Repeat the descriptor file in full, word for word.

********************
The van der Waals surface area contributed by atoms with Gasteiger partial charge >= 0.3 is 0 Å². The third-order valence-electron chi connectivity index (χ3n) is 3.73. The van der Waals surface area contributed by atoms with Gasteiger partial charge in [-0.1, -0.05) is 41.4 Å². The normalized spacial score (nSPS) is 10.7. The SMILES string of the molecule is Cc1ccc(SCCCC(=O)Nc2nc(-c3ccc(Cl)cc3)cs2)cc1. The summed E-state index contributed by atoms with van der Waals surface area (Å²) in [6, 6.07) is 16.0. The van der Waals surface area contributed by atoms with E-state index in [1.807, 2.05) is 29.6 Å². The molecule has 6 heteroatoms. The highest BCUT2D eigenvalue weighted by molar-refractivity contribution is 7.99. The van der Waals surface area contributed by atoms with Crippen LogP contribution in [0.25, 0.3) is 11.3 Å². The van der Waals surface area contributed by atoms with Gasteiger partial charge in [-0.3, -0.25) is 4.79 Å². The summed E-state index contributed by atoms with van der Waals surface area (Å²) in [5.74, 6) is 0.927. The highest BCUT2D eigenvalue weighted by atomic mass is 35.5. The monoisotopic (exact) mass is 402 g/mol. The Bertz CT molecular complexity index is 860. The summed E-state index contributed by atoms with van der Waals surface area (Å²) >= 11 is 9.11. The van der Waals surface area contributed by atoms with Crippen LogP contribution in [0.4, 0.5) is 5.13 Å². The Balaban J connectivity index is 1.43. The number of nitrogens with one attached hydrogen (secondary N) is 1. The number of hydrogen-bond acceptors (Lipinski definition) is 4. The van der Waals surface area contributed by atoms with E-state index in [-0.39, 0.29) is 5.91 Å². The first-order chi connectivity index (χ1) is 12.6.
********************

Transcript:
The van der Waals surface area contributed by atoms with Gasteiger partial charge >= 0.3 is 0 Å². The third-order valence-electron chi connectivity index (χ3n) is 3.73. The van der Waals surface area contributed by atoms with Gasteiger partial charge in [-0.1, -0.05) is 41.4 Å². The normalized spacial score (nSPS) is 10.7. The SMILES string of the molecule is Cc1ccc(SCCCC(=O)Nc2nc(-c3ccc(Cl)cc3)cs2)cc1. The summed E-state index contributed by atoms with van der Waals surface area (Å²) in [6, 6.07) is 16.0. The van der Waals surface area contributed by atoms with E-state index in [1.807, 2.05) is 29.6 Å². The molecule has 6 heteroatoms. The highest BCUT2D eigenvalue weighted by molar-refractivity contribution is 7.99. The van der Waals surface area contributed by atoms with Crippen LogP contribution in [0.25, 0.3) is 11.3 Å². The van der Waals surface area contributed by atoms with Gasteiger partial charge in [-0.3, -0.25) is 4.79 Å². The summed E-state index contributed by atoms with van der Waals surface area (Å²) in [5.74, 6) is 0.927. The highest BCUT2D eigenvalue weighted by atomic mass is 35.5. The monoisotopic (exact) mass is 402 g/mol. The Bertz CT molecular complexity index is 860. The summed E-state index contributed by atoms with van der Waals surface area (Å²) >= 11 is 9.11. The van der Waals surface area contributed by atoms with Crippen LogP contribution in [0.4, 0.5) is 5.13 Å². The Balaban J connectivity index is 1.43. The number of nitrogens with one attached hydrogen (secondary N) is 1. The number of hydrogen-bond acceptors (Lipinski definition) is 4. The van der Waals surface area contributed by atoms with E-state index in [-0.39, 0.29) is 5.91 Å². The first-order chi connectivity index (χ1) is 12.6.